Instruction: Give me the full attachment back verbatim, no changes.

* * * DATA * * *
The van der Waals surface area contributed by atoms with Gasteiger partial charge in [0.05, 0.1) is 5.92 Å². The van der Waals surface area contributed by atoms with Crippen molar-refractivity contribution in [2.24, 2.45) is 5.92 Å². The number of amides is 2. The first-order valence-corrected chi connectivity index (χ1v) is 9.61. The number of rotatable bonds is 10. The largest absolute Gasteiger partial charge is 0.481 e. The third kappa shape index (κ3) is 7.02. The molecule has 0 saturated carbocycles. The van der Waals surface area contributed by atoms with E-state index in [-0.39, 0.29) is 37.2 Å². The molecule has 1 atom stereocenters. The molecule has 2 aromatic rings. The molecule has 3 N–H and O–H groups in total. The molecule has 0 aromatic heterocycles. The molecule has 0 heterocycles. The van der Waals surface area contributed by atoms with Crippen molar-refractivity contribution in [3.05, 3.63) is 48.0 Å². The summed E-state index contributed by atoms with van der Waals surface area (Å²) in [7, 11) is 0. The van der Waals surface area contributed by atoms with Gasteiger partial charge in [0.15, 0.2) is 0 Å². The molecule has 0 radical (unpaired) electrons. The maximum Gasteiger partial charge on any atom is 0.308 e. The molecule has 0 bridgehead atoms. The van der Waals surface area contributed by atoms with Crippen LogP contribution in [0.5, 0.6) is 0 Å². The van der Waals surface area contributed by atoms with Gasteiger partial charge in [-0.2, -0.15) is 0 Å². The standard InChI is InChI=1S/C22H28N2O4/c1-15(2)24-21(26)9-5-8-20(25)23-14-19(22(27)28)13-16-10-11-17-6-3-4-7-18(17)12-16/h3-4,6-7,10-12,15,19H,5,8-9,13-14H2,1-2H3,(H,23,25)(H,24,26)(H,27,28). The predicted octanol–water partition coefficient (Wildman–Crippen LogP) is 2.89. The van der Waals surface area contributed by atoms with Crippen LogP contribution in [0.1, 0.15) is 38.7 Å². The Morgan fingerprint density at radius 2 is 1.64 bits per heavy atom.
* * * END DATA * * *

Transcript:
The van der Waals surface area contributed by atoms with Gasteiger partial charge in [0.05, 0.1) is 5.92 Å². The van der Waals surface area contributed by atoms with Crippen molar-refractivity contribution in [2.24, 2.45) is 5.92 Å². The number of amides is 2. The first-order valence-corrected chi connectivity index (χ1v) is 9.61. The number of rotatable bonds is 10. The largest absolute Gasteiger partial charge is 0.481 e. The third kappa shape index (κ3) is 7.02. The molecule has 0 saturated carbocycles. The van der Waals surface area contributed by atoms with E-state index in [-0.39, 0.29) is 37.2 Å². The molecule has 1 atom stereocenters. The molecule has 2 aromatic rings. The molecule has 3 N–H and O–H groups in total. The molecule has 0 aromatic heterocycles. The molecule has 0 heterocycles. The van der Waals surface area contributed by atoms with Crippen molar-refractivity contribution in [3.05, 3.63) is 48.0 Å². The summed E-state index contributed by atoms with van der Waals surface area (Å²) in [7, 11) is 0. The van der Waals surface area contributed by atoms with Gasteiger partial charge in [0.15, 0.2) is 0 Å². The molecule has 0 radical (unpaired) electrons. The maximum Gasteiger partial charge on any atom is 0.308 e. The molecule has 0 bridgehead atoms. The van der Waals surface area contributed by atoms with Crippen LogP contribution in [0.5, 0.6) is 0 Å². The van der Waals surface area contributed by atoms with Gasteiger partial charge in [-0.2, -0.15) is 0 Å². The standard InChI is InChI=1S/C22H28N2O4/c1-15(2)24-21(26)9-5-8-20(25)23-14-19(22(27)28)13-16-10-11-17-6-3-4-7-18(17)12-16/h3-4,6-7,10-12,15,19H,5,8-9,13-14H2,1-2H3,(H,23,25)(H,24,26)(H,27,28). The predicted octanol–water partition coefficient (Wildman–Crippen LogP) is 2.89. The van der Waals surface area contributed by atoms with Crippen LogP contribution in [0.1, 0.15) is 38.7 Å². The Morgan fingerprint density at radius 2 is 1.64 bits per heavy atom.